ANSTO to act on medicine production safety culture

22 October 2018

Australia's nuclear regulator has given the Australian Nuclear Science and Technology Organisation (ANSTO) 60 days to provide a "full and complete" response to 85 recommendations to improve the safety culture in ANSTO Health's nuclear medicine production facility following an independent expert review.

Hot cells inside ANSTO's Building 23 (Image: ANSTO)

The recommendations are made in a newly published report by the review team of international and national experts which was appointed by ANSTO following a directive issued by the Australian Radiation Protection and Nuclear Safety Agency (ARPANSA) in June. ARPANSA issued the directive following four separate events with safety implications within 10 months at ANSTO's Building 23 complex. The first of these occurred in August 2017, when a worker received a skin contamination that exceeded statutory dose limits.

Building 23, originally designed for research into radioisotopes, was constructed in 1959 and today produces nuclear medicines. The facility assembles, loads, tests and distributes a range of nuclear medicine products, including molybdenum-99 (Mo-99), the parent radioisotope used in ANSTO's Gentech generators to deliver technetium-99m (Tc-99m) to hospitals and nuclear medicine practices across Australia. Tc-99m, used to diagnose a variety of heart, cancer, lung and muscular skeletal conditions, is the world's most commonly used nuclear medicine but it, and the Mo-99 used to generate it, are very short-lived so a reliable and steady supply is needed.

ANSTO-Building-23-hot-cells-1950s-(ANSTO).jpgBuilding 23's hot cells pictured in the 1960s (Image: Max Dupain/ANSTO)

Building 23 has had five major upgrades during the past 30 years and is now coming to the end of its operating life, ANSTO said. The organisation has also this year instigated a mechanical review for the building after a conveyer belt breakdown in June led to interruptions to Australia's nuclear medicine supplies.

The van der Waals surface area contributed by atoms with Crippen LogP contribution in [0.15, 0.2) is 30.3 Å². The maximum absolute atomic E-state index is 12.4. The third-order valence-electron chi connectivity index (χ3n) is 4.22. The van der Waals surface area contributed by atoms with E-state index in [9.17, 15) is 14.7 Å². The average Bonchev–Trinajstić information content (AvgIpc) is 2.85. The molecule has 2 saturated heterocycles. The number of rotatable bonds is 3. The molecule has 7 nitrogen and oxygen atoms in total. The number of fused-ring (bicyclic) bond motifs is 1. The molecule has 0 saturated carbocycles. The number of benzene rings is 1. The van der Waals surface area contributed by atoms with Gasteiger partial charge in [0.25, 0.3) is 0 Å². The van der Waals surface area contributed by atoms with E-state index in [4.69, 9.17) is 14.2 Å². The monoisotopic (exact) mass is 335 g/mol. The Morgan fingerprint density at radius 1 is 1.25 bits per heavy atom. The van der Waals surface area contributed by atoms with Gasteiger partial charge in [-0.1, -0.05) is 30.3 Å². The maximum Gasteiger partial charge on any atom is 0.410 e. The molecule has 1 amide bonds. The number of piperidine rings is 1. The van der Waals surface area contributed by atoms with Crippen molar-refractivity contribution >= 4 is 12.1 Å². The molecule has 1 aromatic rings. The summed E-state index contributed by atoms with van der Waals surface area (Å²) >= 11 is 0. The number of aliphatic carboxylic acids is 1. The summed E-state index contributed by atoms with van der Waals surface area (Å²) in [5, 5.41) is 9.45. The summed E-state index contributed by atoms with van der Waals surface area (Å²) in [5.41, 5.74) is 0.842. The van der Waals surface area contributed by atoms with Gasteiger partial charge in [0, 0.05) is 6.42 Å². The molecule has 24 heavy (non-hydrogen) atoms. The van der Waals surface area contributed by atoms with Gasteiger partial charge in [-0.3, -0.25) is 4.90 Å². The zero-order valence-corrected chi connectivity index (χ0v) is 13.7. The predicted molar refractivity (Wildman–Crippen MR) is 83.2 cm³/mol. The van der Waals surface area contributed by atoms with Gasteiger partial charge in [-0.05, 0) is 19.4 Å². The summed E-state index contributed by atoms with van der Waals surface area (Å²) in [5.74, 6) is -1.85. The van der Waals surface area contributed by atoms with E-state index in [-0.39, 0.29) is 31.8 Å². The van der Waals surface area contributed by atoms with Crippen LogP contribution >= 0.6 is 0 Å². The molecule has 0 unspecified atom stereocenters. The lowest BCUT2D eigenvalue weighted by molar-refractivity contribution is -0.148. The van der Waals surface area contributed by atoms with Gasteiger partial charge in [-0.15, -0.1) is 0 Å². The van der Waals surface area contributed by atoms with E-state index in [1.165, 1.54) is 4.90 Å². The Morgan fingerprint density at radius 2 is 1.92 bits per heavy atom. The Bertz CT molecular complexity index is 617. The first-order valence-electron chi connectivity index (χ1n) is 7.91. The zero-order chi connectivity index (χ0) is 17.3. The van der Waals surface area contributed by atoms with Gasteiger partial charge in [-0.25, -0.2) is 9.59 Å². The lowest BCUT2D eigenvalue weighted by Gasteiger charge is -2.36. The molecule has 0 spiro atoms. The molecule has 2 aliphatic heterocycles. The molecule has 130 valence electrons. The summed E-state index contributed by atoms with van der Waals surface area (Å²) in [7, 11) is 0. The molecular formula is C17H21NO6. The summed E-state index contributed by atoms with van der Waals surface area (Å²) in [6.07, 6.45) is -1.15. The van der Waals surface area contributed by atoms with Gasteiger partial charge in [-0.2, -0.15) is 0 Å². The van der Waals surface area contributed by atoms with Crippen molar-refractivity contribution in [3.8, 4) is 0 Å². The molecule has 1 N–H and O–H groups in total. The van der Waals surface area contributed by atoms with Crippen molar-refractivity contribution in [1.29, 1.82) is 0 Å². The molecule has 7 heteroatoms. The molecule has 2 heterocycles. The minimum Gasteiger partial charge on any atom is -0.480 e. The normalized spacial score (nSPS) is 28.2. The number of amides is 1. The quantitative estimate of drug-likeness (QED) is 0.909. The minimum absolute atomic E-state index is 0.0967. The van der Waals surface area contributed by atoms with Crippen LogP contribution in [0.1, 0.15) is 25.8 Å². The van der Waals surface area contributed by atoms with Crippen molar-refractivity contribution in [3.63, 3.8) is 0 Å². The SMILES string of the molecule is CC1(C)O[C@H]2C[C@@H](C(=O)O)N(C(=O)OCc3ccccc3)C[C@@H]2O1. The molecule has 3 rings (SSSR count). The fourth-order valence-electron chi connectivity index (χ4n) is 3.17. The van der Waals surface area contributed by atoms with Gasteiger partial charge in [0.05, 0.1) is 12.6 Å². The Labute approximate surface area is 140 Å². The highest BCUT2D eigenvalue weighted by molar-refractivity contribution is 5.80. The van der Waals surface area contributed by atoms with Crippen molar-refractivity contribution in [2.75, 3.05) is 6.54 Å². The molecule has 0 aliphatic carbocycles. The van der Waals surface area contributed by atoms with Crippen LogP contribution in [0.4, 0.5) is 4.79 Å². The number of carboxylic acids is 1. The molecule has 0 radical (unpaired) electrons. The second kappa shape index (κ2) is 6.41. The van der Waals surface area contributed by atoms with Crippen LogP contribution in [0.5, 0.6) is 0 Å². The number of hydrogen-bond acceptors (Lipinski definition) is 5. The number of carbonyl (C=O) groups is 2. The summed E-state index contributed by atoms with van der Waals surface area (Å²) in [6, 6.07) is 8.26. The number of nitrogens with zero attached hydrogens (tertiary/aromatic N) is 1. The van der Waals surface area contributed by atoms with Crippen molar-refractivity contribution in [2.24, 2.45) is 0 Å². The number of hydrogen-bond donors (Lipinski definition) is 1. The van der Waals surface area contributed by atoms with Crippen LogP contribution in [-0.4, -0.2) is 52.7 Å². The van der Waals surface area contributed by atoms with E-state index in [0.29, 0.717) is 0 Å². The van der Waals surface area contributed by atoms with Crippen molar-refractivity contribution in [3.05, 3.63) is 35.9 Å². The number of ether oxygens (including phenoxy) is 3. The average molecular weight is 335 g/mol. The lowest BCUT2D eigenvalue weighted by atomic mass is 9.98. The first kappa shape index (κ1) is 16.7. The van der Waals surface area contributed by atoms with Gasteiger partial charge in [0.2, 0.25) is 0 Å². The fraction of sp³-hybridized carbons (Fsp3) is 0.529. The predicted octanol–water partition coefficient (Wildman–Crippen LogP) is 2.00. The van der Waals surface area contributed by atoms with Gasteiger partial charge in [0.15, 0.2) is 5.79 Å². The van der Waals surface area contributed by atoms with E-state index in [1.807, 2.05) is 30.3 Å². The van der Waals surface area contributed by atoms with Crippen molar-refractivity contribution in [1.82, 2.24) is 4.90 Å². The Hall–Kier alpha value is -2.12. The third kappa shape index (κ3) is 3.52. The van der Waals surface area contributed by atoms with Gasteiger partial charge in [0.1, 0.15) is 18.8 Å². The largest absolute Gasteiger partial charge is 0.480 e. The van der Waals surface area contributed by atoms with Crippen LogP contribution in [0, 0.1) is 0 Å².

David Jones, who headed the independent review team, praised ANSTO Health staff for their dedication and commitment to patient safety and product delivery, but said the organisation was not alone in the challenge of operating, managing and dealing with legacy or ageing facilities.

"We recognise that many improvements have been made over past decades to keep nuclear medicine production facilities operating effectively and safely, including meeting regulatory requirements. But this facility is now at a stage in its lifecycle where ageing and obsolescence issues are becoming significant," Jones said.

ANSTO CEO Adi Paterson thanked the review team for lending their "considerable" expertise in producing the "very comprehensive" report. "ANSTO has undertaken a lot of recent work to improve culture, processes, procedures and infrastructure in Building 23 but clearly there is more to do. We will now spend the coming weeks considering the recommendations for Building 23, plus those that have broader implications for ANSTO," he said. "Central to our response to the recommendations will be a need to plan to upgrade the ageing infrastructure on which production of most of Australia’s nuclear medicine currently relies."
Work is already being finalised on the AUD168.8 million (USD119.7 million) ANSTO Nuclear Medicine project to replace the other ageing nuclear medicine building on site, Paterson said.

Researched and written by World Nuclear News